Tuesday, February 27, 2018
- A collection of cartoons published in the Washington Globe under President Jackson, now preserved and displayed in Blair House: The President's Guest House
- A history of the political cartoon collection displayed in Off the Record, the basement bar at the Hay-Adams Hotel
- Profiles on America's most notable and influential early political cartoonists, including Thomas Nast, Clifford K. Berryman, and Herblock.
Wakanda and the dream of a black homeland
"Black Panther" taps into a centuries-old dream of an independent, prosperous black nation.
Washington Post Made by History blog February 27 2018
Monday, February 26, 2018
'Black Panther: The Album' promotes the film but stands on its own [in print as A superpowered partner for 'Panther']
Washington Post February 26 2018, p. C1, 4
Myth Makers: Comic Creators On Black Panther - Part 2
by Troy-Jeffrey Allen
Feb 25, 2018
Sunday, February 25, 2018
AM: I think the last time you were in town [for a book event], you were still cartooning for the Baltimore City Paper, so I was wondering where and what you’re teaching.
Saturday, February 24, 2018
Washington Post February 25 2018, p. E3, 6.
online at https://www.washingtonpost.com/lifestyle/style/feminine-masculine-beautiful-and-strong-the-vision-behind-black-panthers-stunning-look/2018/02/22/08dbe4a8-0126-11e8-9d31-d72cf78dbeee_story.html
He loved 'Black Panther' comics as a kid. Then Marvel asked him to write a novel for the movie. [in print as 'It was the culmination of a lifelong dream']
Washington Post February 24 2018, p. B1, 4
online at https://www.washingtonpost.com/local/he-loved-black-panther-comics-as-a-kid-then-marvel-asked-him-to-write-a-novel-for-the-movie/2018/02/23/939d2a6e-12ad-11e8-9065-e55346f6de81_story.html
Washington Post's About US blog February 23 2018
Washington Post Solo-ish blog February 23 2018
The Afrofuturistic Designs of 'Black Panther'
For her extraordinarily detailed costumes, Ruth E. Carter studied the garments of the Maasai, the Lesotho and other African tribes. A 3-D printer was also key.
By MELENA RYZIK
A version of this article appears in print on February 24, 2018, on Page C1 of the New York edition with the headline: African Designs Inspire a Film's Look.
'Black Panther' Costumes Merge African History With Afrofuturism
By ROBIN LINDSAY and MELENA RYZIK | Feb. 23, 2018 | 2:48
Washington Post February 25 2018, p. E1, 12
online at https://www.washingtonpost.com/entertainment/theater_dance/will-the-cool-of-a-smart-british-director-prove-the-right-temperature-forfrozen/2018/02/21/c2106238-119c-11e8-827c-5150c6f3dc79_story.html
Friday, February 23, 2018
March 15: “In Conversation with the Librarian of Congress: Drawn to Purpose: American Women Illustrators and Cartoonists”
"In Conversation with the Librarian of Congress: Drawn to Purpose: American Women Illustrators and Cartoonists" featuring Whitney Sherman, Barbara Brandon-Croft and Jillian Tamaki
Thursday, March 15, noon
LJ 119, Thomas Jefferson Building
Librarian of Congress Carla Hayden will talk with a panel of women illustrators and cartoonists highlighted in the current exhibition and Library co-published book, "Drawn to Purpose." A book signing and exhibition tours will take place after the conversation in the Graphic Arts Gallery on the ground floor of the Jefferson Building.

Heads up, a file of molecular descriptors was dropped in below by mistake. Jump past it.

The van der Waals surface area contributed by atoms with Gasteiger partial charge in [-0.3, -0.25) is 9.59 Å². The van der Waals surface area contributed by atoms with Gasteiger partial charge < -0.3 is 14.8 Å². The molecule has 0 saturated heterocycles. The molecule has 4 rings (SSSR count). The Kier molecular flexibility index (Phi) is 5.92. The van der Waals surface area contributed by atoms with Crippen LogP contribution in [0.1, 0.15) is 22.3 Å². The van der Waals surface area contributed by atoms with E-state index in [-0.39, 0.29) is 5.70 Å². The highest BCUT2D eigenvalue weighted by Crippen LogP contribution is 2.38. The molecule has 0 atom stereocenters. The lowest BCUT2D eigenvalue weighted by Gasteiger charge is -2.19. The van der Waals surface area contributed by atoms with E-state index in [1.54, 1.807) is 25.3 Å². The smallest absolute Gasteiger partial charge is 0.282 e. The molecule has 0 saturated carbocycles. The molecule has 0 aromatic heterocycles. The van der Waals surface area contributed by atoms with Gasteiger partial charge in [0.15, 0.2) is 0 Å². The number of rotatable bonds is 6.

Barbara Brandon-Croft is the groundbreaking creator of the comic "Where I'm Coming From," which ran from 1990 to 2005. She was the first African-American woman to publish a nationally syndicated comic strip. Featuring an engaging cast of African-American women, her feature brought a broad range of topical themes into the comics, including politics, history, race and gender issues, and relationships. She has since continued to use her artistic talent in activist pursuits that include illustrations for a guide for black teen girls by Franchestra Ahmen-Cawthorne entitled "Sista Girl-Fren Breaks It Down…When Mom's Not Around."
Whitney Sherman, director of the MFA Illustration Practice program at the Maryland Institute College of Art and an award-winning illustrator, has created a body of multifaceted work for national magazines, corporations and multiple book projects. She has also co-authored and co-edited a monumental new book, "History of Illustration," that covers image-making and print history from around the world, spanning from the ancient to the modern.
Jillian Tamaki, an award-winning illustrator and comic artist, has in a short span of years produced an impressive volume and variety of creative work that includes three graphic novels, web comics, editorial illustrations for newspapers and magazines, portrait drawings of authors for the New York Times Book Review, book covers, posters and, most recently, her first children's book.
Join Future Tense and Tom King—comic book writer for Batman, Mister Miracle, and The Vision, among others—for a screening and discussion of the 1982 movie Star Trek II: The Wrath of Khan. The film, based on the classic science fiction franchise, follows the crew of the USS Enterprise as they attempt to stop the genetically-engineered despot Khan Noonien Singh from acquiring a powerful planet-shaping device and exacting revenge.
The event will be followed by a discussion between King, and Jacob Brogan, Slate writer and host of Panoply's "Working" podcast, about how the cult classic influenced his love of science fiction. Audience members will also have a chance to ask King their own questions about the film and his career.
My Favorite Movie With Tom King, Star Trek II: The Wrath of Khan